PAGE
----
Anyone with kids has probably noticed the 5:00 hour is somehow a portal to the dark side.
There’s no getting around it. It’s been called “the bewitching hour”, “arsenic hour” and reversely, “happy hour” by parents who choose to check out while the chaos ensues.
Joking aside, this is the perfect example of how to use natural forces to your advantage.
Maybe asking the kids to sit down and crack the books at 5:00 is asking for a meltdown—one that could be avoided by simply going with the flow of natural productivity. Homework at 3:00? Possibly. Homework at 6:00? Doable. But homework at 5:00? Probably not.
The point is, it’s important to notice your child’s natural rhythms and preference and then leverage them to create seamless routines that support an instinctual nature.
If your child is squirrely at 5pm, that might be a good time to invite him into the kitchen and have him make his lunch for the following day.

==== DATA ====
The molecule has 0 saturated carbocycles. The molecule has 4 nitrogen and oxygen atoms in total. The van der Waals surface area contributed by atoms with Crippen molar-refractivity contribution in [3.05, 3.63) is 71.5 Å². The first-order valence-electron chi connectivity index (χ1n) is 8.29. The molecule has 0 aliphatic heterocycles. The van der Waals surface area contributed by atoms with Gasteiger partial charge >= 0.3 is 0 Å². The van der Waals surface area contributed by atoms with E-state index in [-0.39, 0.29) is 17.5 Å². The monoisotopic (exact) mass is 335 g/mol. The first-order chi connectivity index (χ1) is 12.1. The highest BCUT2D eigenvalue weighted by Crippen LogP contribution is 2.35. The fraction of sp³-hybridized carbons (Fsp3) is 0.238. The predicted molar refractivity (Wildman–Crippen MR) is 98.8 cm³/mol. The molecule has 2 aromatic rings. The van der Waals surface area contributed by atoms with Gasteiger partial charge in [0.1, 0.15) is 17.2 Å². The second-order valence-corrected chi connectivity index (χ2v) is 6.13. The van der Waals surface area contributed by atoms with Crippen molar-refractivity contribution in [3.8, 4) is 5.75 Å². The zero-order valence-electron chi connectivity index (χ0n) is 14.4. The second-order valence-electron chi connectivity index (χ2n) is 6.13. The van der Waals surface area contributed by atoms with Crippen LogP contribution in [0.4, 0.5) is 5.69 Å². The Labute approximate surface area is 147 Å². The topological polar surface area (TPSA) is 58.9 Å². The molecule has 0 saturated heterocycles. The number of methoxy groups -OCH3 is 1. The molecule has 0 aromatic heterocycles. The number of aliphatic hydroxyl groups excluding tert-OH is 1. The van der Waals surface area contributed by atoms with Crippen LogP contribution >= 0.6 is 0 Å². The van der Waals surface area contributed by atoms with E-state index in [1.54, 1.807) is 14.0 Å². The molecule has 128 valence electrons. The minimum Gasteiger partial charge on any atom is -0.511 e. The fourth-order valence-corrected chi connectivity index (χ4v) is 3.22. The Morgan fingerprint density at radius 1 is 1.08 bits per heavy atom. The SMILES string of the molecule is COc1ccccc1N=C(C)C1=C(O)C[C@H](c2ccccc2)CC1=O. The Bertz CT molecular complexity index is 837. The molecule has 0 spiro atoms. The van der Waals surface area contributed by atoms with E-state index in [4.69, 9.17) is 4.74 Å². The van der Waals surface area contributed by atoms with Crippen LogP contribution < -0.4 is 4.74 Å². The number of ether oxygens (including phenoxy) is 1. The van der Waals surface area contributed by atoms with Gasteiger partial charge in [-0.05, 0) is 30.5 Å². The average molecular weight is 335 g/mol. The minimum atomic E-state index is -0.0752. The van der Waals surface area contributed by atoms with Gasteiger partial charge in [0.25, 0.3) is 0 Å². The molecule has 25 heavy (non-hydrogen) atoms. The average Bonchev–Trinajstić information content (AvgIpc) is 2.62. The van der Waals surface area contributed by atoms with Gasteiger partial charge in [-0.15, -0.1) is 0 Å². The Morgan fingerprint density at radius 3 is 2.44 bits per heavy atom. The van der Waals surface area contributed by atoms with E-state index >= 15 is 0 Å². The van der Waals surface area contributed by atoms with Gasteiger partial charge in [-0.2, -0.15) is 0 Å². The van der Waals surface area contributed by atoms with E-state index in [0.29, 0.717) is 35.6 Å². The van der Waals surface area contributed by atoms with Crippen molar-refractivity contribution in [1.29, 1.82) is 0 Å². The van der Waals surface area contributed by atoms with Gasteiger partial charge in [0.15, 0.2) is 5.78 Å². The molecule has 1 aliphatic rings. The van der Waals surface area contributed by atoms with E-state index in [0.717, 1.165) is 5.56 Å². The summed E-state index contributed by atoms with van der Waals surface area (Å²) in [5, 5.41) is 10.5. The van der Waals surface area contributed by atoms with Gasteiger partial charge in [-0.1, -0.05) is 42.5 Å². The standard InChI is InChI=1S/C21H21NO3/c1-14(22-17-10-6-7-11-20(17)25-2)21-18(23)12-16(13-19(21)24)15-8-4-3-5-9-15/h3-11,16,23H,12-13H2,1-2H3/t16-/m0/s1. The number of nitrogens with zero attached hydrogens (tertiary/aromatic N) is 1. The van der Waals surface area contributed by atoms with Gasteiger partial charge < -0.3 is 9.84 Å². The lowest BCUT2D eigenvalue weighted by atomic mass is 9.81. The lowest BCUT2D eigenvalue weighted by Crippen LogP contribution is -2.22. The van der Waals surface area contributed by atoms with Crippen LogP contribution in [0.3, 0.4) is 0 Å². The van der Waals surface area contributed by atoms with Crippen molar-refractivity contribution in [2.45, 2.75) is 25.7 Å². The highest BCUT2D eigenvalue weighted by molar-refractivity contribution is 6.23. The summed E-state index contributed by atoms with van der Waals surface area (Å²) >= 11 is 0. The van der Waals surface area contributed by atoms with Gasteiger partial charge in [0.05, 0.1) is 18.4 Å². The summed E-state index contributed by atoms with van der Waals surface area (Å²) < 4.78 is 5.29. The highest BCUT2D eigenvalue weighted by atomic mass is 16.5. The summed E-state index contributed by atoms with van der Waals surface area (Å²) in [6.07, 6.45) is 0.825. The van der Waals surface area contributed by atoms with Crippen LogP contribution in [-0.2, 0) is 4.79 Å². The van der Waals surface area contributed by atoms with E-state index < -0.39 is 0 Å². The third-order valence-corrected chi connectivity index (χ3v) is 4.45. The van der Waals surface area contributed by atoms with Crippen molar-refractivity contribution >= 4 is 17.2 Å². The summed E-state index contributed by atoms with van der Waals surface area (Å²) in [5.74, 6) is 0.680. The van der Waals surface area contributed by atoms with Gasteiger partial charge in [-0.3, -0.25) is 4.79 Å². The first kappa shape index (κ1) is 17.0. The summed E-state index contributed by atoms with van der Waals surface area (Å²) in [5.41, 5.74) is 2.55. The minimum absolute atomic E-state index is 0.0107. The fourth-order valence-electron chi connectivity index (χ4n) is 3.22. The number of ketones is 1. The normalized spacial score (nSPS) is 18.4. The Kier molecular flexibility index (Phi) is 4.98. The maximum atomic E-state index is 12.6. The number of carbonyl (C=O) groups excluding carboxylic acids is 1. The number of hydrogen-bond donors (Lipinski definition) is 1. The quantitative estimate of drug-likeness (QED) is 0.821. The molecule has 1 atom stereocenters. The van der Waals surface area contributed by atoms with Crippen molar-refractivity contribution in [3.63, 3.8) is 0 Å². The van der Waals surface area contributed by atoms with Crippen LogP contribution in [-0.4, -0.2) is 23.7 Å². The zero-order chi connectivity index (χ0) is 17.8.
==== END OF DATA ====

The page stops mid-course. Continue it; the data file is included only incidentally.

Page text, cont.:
Perhaps your child is a morning person. Invite them to make lunches before the bus.
Got a late sleeper? Develop a routine that will have them prep their stuff before they go to bed so they get up and follow the same process right out the door.
There are some influences that can’t be changed, but there are many small adjustments that will lead to a much smoother flow throughout the day. And remember: expect hotspots around the am and bedtime routines, transitions to leave the house and getting “stuff” together for sports and activities.
No matter what your rhythms and preferences are, understanding them and working with them will make each and every day more enjoyable for you and everyone around you.
Finding the right rhythm may take some time. Here are some ideas to get you going.
- Identify the night owls and the morning larks.
- Identify the rabbits and the turtles.
- If a conflict ensues regarding an activity at a certain time of day – this is your key.
- Have faith. Try it out. Give it time. And TRUST.
Vicki Hoefle is a popular parent educator, speaker and author of Duct Tape Parenting: A Less Is More Approach to Raising Respectful, Responsible, and Resilient Kids and her new book The Straight Talk on Parenting: A No Nonsense Approach on How to Grow a Grownup.